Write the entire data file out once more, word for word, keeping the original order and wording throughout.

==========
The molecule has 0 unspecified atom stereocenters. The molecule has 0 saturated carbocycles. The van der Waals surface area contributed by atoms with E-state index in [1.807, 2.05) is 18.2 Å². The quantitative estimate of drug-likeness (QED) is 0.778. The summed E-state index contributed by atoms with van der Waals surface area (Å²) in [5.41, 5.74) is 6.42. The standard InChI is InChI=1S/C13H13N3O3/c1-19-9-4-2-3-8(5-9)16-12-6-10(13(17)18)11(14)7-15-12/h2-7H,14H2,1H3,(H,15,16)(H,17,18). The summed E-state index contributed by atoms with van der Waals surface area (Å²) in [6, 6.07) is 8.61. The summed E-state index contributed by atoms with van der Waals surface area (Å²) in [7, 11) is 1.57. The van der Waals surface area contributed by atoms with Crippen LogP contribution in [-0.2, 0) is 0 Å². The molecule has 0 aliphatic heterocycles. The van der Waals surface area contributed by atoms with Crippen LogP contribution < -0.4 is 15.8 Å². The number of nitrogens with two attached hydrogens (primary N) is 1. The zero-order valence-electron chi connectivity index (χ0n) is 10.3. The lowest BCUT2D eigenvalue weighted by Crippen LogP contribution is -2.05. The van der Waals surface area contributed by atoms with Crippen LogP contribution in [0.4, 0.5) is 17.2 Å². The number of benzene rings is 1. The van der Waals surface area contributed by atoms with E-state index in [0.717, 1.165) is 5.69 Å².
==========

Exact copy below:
The molecule has 0 unspecified atom stereocenters. The molecule has 0 saturated carbocycles. The van der Waals surface area contributed by atoms with E-state index in [1.807, 2.05) is 18.2 Å². The quantitative estimate of drug-likeness (QED) is 0.778. The summed E-state index contributed by atoms with van der Waals surface area (Å²) in [5.41, 5.74) is 6.42. The standard InChI is InChI=1S/C13H13N3O3/c1-19-9-4-2-3-8(5-9)16-12-6-10(13(17)18)11(14)7-15-12/h2-7H,14H2,1H3,(H,15,16)(H,17,18). The summed E-state index contributed by atoms with van der Waals surface area (Å²) in [6, 6.07) is 8.61. The summed E-state index contributed by atoms with van der Waals surface area (Å²) in [7, 11) is 1.57. The van der Waals surface area contributed by atoms with Crippen LogP contribution in [-0.2, 0) is 0 Å². The molecule has 0 aliphatic heterocycles. The van der Waals surface area contributed by atoms with Crippen LogP contribution < -0.4 is 15.8 Å². The number of nitrogens with two attached hydrogens (primary N) is 1. The zero-order valence-electron chi connectivity index (χ0n) is 10.3. The lowest BCUT2D eigenvalue weighted by Crippen LogP contribution is -2.05. The van der Waals surface area contributed by atoms with Crippen LogP contribution in [0.4, 0.5) is 17.2 Å². The number of benzene rings is 1. The van der Waals surface area contributed by atoms with E-state index in [0.717, 1.165) is 5.69 Å².